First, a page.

• Gail, I am so sorry for your loss. This response was so beautiful and heartfelt and touched my soul. Sending you some hugs.

  2. A delightful match for all!

  3. Thanks Patti, we are so happy with him.

  4. You are such an inspiration to me. Brody looks wonderful. You also are such a big part of what keeps me going and I treasure every word spoken and shared with you.

  5. I’m so happy you’ve added this sweet little guy to your family. I think animals are such a vital part of keeping us happy and healthy and balanced, and they deserve so much love for all they give us humans.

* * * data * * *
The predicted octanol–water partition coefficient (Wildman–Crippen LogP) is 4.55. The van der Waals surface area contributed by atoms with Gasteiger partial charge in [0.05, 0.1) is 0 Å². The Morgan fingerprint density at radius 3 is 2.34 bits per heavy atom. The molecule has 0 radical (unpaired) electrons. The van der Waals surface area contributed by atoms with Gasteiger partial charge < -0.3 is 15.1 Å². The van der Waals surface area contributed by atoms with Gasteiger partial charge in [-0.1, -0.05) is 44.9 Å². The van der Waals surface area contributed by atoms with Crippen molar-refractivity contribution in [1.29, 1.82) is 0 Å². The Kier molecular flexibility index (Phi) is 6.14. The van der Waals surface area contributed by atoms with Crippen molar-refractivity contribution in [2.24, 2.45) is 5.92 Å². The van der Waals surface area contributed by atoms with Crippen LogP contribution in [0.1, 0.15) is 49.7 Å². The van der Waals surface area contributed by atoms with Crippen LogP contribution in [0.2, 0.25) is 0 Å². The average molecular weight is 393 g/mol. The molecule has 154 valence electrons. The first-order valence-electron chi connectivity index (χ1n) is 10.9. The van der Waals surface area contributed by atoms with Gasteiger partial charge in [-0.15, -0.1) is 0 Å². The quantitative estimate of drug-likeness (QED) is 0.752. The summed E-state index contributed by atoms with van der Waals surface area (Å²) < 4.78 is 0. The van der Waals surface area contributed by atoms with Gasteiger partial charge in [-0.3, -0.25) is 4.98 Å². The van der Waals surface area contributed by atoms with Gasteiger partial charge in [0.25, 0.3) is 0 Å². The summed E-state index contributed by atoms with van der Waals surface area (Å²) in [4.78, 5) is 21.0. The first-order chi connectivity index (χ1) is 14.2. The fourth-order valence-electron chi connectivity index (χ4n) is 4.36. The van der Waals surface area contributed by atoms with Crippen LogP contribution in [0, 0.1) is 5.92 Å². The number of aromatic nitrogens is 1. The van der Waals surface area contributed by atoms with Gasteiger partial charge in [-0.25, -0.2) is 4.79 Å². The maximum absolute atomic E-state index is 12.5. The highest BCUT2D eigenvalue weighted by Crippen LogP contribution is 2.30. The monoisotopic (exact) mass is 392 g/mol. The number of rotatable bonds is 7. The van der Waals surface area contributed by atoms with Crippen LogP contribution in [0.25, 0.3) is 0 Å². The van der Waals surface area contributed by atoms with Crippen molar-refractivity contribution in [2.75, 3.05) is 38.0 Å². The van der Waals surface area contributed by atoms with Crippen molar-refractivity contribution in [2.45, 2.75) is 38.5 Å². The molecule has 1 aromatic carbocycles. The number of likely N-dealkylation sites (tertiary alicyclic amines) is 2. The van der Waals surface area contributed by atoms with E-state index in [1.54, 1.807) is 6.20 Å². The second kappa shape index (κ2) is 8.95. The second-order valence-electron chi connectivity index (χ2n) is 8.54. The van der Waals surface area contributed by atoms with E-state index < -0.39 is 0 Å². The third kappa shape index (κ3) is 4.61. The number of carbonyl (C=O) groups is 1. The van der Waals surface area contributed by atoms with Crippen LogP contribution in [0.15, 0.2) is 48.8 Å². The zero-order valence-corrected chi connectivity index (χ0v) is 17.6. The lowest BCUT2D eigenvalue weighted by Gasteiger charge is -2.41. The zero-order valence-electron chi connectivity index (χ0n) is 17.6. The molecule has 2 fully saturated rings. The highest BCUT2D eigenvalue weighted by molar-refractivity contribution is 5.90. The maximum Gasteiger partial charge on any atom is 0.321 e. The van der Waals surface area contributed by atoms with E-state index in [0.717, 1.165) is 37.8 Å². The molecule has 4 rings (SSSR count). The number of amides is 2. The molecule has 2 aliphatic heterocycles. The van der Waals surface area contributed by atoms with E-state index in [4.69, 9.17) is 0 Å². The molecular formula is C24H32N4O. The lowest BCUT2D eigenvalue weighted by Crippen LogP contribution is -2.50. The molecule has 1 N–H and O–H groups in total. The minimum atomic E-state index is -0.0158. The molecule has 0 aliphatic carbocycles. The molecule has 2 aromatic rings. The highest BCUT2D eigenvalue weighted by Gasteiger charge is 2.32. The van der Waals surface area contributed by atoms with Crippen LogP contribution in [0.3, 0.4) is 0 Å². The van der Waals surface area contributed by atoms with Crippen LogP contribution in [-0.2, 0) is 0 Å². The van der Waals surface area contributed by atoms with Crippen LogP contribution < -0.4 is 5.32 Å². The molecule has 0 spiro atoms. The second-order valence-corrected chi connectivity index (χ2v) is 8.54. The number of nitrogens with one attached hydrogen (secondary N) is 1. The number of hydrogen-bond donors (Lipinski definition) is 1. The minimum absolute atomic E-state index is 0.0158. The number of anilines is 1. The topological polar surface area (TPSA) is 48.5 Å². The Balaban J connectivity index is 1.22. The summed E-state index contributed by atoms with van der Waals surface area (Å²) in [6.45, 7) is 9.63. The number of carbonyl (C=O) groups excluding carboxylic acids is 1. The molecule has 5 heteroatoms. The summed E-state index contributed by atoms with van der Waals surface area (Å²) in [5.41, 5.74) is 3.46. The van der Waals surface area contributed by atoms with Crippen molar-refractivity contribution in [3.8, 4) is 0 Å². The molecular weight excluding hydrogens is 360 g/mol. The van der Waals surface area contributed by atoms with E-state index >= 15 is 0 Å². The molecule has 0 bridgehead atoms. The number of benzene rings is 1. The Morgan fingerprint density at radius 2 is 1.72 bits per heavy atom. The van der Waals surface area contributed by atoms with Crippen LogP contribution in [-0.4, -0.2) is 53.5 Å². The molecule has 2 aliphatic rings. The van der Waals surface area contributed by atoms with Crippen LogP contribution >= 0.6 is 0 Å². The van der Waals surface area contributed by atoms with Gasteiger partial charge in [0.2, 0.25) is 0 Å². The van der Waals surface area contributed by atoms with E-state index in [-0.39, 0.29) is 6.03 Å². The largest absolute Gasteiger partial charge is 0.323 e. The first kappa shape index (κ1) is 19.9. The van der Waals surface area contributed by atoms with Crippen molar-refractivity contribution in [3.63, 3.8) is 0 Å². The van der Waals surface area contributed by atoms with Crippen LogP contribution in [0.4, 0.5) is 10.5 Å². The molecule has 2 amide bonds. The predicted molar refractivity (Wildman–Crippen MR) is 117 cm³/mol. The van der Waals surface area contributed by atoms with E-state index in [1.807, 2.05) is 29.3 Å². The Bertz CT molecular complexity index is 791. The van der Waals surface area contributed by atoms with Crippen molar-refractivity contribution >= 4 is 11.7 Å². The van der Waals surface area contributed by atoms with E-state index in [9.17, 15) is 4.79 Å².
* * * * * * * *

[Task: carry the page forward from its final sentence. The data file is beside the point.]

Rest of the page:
• Thanks, Becca. Animals are certainly a vital part of my life and I know they are for you too, along with that growing grandson of yours!

  6. I’d love a dog but it’s just not feasible in the desert.
    In my toolbox? I never regret going for a walk. Or sitting on my doorstep with a cup of tea and listening to the call to prayer – it always puts me back in the right place.

  7. I hope to one day experience the sound of the call to prayer!

  8. This morning called me to re-read this post and I am so glad that I did. If you ever doubt the power of your work, come back and re-read these and the comments that follow. Missing you and your voice although when I read your work, I hear you reading it to me. How lovely.

  9. Thank you for all of your encouragement. It sounds like it’s time to talk. I’ve missed our chat this past week. Let’s connect!!